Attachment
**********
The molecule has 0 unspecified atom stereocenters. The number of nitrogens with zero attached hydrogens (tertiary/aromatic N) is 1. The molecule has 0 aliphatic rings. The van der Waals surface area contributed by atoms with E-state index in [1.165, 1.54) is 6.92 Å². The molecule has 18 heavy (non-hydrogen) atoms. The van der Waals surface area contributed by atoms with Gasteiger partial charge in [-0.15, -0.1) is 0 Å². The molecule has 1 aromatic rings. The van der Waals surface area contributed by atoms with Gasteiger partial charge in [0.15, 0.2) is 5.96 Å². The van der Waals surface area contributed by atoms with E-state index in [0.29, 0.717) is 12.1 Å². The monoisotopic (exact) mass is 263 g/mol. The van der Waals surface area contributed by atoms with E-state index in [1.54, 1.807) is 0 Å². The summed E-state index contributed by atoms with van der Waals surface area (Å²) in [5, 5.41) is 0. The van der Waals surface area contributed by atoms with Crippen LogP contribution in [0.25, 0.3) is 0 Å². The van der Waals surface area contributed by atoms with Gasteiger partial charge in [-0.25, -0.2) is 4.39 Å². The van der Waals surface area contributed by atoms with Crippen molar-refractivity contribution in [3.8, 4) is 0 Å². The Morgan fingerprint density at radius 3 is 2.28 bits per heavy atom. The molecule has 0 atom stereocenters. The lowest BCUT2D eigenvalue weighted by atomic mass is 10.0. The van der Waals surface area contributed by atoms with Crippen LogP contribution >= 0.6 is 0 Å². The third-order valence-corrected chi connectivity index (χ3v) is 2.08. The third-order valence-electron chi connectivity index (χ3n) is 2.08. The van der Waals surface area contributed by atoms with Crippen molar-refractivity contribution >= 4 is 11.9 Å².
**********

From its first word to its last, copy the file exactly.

The molecule has 0 unspecified atom stereocenters. The number of nitrogens with zero attached hydrogens (tertiary/aromatic N) is 1. The molecule has 0 aliphatic rings. The van der Waals surface area contributed by atoms with E-state index in [1.165, 1.54) is 6.92 Å². The molecule has 18 heavy (non-hydrogen) atoms. The van der Waals surface area contributed by atoms with Gasteiger partial charge in [-0.15, -0.1) is 0 Å². The molecule has 1 aromatic rings. The van der Waals surface area contributed by atoms with Gasteiger partial charge in [0.15, 0.2) is 5.96 Å². The van der Waals surface area contributed by atoms with E-state index in [0.29, 0.717) is 12.1 Å². The monoisotopic (exact) mass is 263 g/mol. The van der Waals surface area contributed by atoms with E-state index in [1.54, 1.807) is 0 Å². The summed E-state index contributed by atoms with van der Waals surface area (Å²) in [5, 5.41) is 0. The van der Waals surface area contributed by atoms with Crippen LogP contribution in [0.25, 0.3) is 0 Å². The van der Waals surface area contributed by atoms with Gasteiger partial charge in [-0.25, -0.2) is 4.39 Å². The van der Waals surface area contributed by atoms with Crippen molar-refractivity contribution in [3.8, 4) is 0 Å². The Morgan fingerprint density at radius 3 is 2.28 bits per heavy atom. The molecule has 0 atom stereocenters. The lowest BCUT2D eigenvalue weighted by atomic mass is 10.0. The van der Waals surface area contributed by atoms with Crippen LogP contribution >= 0.6 is 0 Å². The third-order valence-corrected chi connectivity index (χ3v) is 2.08. The third-order valence-electron chi connectivity index (χ3n) is 2.08. The van der Waals surface area contributed by atoms with Crippen molar-refractivity contribution >= 4 is 11.9 Å².